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Friday, 21 July, 2000, 23:04 GMT 00:04 UK
Napster 'encourages music sales'
Napster
Napster may be good for the music industry
Users of Napster software, which allows users to share digital music files, are likely to buy more records than non-Napster users, according to a new survey.

The study by American researchers found a strong link between people who use Napster and increased music sales.

"Because Napster users are music enthusiasts, it's logical to believe that they are more likely to increase their music spending in the future," said Jupiter Communications researcher Aram Sinnreich.

"Online music activity drives more purchases, not just online spending, but traditional retailers as well," he said.

Legal battles

The study comes against the backdrop of legal battles between Napster and the music industry trade group Recording Industry Association of America (RIAA).

The industry umbrella group says software and websites devoted to encouraging the exchange of digital music are used to pirate music.

MP3.com
MP3 websites capitalise on the immense popularity of the format
Napster software allows users that are logged onto the internet to locate and download compact MP3 music files stored on other computers.

Napster, which claims to have more than 20 million users, argues its users are not violating copyrights by trading songs for free because they share files for non-commercial use.

Among the arguments the RIAA makes is that Napster is responsible for the decline of music sales among college students, who make up a sizeable portion of the software's users.

But the research suggests that this trend started well before Napster's launch.

The record industry has been slow to develop the online sales market for fear of alienating the retailers, which still account for the vast majority of music sales.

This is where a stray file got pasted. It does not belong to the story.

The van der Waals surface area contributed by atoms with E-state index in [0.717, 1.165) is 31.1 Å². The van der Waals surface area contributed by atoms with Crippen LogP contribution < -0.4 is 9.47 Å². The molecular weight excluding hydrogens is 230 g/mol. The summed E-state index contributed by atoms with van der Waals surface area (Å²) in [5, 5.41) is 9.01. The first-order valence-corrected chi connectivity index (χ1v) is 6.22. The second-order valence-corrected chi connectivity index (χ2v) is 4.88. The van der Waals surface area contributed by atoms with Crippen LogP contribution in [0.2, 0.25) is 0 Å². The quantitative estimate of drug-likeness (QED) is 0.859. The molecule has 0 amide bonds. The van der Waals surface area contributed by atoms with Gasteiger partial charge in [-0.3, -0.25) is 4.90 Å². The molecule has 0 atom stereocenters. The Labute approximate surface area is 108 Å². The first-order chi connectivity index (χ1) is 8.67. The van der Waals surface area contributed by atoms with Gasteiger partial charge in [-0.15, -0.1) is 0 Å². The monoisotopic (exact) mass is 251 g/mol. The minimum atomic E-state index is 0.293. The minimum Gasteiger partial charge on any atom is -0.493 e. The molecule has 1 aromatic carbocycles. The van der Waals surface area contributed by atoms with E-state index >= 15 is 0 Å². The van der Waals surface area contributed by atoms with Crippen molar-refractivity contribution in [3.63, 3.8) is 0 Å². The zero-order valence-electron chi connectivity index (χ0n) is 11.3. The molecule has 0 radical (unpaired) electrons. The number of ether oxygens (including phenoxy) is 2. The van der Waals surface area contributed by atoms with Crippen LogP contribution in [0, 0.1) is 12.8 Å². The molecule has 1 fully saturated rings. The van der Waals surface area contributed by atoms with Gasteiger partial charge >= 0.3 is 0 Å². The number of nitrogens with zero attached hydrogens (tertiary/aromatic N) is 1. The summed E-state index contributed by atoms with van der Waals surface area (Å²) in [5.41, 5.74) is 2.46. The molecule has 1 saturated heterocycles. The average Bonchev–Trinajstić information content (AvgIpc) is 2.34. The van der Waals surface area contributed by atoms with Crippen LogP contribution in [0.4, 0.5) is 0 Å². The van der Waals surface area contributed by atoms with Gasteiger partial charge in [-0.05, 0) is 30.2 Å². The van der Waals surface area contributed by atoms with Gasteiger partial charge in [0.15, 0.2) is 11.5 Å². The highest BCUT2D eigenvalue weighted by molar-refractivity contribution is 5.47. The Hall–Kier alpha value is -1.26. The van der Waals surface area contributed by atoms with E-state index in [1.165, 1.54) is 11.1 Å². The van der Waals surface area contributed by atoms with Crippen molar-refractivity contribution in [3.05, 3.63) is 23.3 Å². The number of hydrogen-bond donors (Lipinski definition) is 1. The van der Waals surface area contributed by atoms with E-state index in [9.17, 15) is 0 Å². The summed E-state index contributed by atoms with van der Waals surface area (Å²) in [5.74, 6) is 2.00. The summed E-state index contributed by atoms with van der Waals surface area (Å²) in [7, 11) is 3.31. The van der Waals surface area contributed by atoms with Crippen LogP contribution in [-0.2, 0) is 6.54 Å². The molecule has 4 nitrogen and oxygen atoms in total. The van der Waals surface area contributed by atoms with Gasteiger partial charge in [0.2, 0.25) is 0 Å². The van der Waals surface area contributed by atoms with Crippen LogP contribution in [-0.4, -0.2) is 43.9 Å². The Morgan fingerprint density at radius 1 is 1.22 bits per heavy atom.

Online selling

Some labels, including Sony Music and EMI, have finally begun to sell music online and others plan to follow suit soon, but their resistance is partly to blame for the success of controversial services such as Napster.

The survey says that music labels have an opportunity to take users away from Napster, if they begin to offer added services and guarantees that file-sharing software cannot.

"We asked consumers what would compel them to pay for a music subscription on the Web," Jupiter's Sinnreich said. "And the two most mentioned features are guaranteed file quality and virus protection. Those really point to the shortcomings of Napster.

"But if consumers know that the Britney Spears song they're downloading won't a) sound like a transistor radio and b) melt their hard drive, or if they have someone to blame if either of those things happen, consumers will want to come over to legitimate channels of distribution."

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See also:

19 Jul 00 | Entertainment
MP3 website fights back
18 Jul 00 | Entertainment
MP3 fans target politicians
18 Jul 00 | Entertainment
EMI launches digital sales
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